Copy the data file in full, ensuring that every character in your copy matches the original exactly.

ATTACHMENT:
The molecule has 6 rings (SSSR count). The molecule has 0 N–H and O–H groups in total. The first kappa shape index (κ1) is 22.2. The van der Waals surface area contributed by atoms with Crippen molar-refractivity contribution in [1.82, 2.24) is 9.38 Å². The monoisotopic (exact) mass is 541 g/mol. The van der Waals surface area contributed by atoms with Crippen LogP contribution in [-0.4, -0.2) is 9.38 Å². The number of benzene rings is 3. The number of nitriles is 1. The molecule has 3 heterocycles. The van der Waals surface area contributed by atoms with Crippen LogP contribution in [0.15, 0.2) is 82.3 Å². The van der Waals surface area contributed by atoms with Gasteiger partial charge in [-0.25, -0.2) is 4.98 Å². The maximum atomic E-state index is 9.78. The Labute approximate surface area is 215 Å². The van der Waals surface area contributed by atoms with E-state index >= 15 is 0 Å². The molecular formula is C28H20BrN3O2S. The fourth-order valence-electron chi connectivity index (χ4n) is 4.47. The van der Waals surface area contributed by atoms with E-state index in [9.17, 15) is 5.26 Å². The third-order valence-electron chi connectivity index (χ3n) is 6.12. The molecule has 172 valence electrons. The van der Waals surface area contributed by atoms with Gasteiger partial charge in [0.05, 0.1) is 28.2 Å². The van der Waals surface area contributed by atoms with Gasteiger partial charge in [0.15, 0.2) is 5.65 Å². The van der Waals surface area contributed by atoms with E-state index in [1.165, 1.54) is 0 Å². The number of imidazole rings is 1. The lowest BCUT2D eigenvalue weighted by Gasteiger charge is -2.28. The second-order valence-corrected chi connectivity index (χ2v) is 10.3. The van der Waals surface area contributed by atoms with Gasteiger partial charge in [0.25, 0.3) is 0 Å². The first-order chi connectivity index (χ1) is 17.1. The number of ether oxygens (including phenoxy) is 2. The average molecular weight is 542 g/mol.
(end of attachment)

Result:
The molecule has 6 rings (SSSR count). The molecule has 0 N–H and O–H groups in total. The first kappa shape index (κ1) is 22.2. The van der Waals surface area contributed by atoms with Crippen molar-refractivity contribution in [1.82, 2.24) is 9.38 Å². The monoisotopic (exact) mass is 541 g/mol. The van der Waals surface area contributed by atoms with Crippen LogP contribution in [-0.4, -0.2) is 9.38 Å². The number of benzene rings is 3. The number of nitriles is 1. The molecule has 3 heterocycles. The van der Waals surface area contributed by atoms with Crippen LogP contribution in [0.15, 0.2) is 82.3 Å². The van der Waals surface area contributed by atoms with Gasteiger partial charge in [-0.25, -0.2) is 4.98 Å². The maximum atomic E-state index is 9.78. The Labute approximate surface area is 215 Å². The van der Waals surface area contributed by atoms with E-state index >= 15 is 0 Å². The molecular formula is C28H20BrN3O2S. The fourth-order valence-electron chi connectivity index (χ4n) is 4.47. The van der Waals surface area contributed by atoms with E-state index in [9.17, 15) is 5.26 Å². The third-order valence-electron chi connectivity index (χ3n) is 6.12. The molecule has 172 valence electrons. The van der Waals surface area contributed by atoms with Gasteiger partial charge in [0.05, 0.1) is 28.2 Å². The van der Waals surface area contributed by atoms with Gasteiger partial charge in [0.15, 0.2) is 5.65 Å². The van der Waals surface area contributed by atoms with E-state index in [1.165, 1.54) is 0 Å². The number of imidazole rings is 1. The lowest BCUT2D eigenvalue weighted by Gasteiger charge is -2.28. The second-order valence-corrected chi connectivity index (χ2v) is 10.3. The van der Waals surface area contributed by atoms with Gasteiger partial charge in [0.25, 0.3) is 0 Å². The first-order chi connectivity index (χ1) is 17.1. The number of ether oxygens (including phenoxy) is 2. The average molecular weight is 542 g/mol.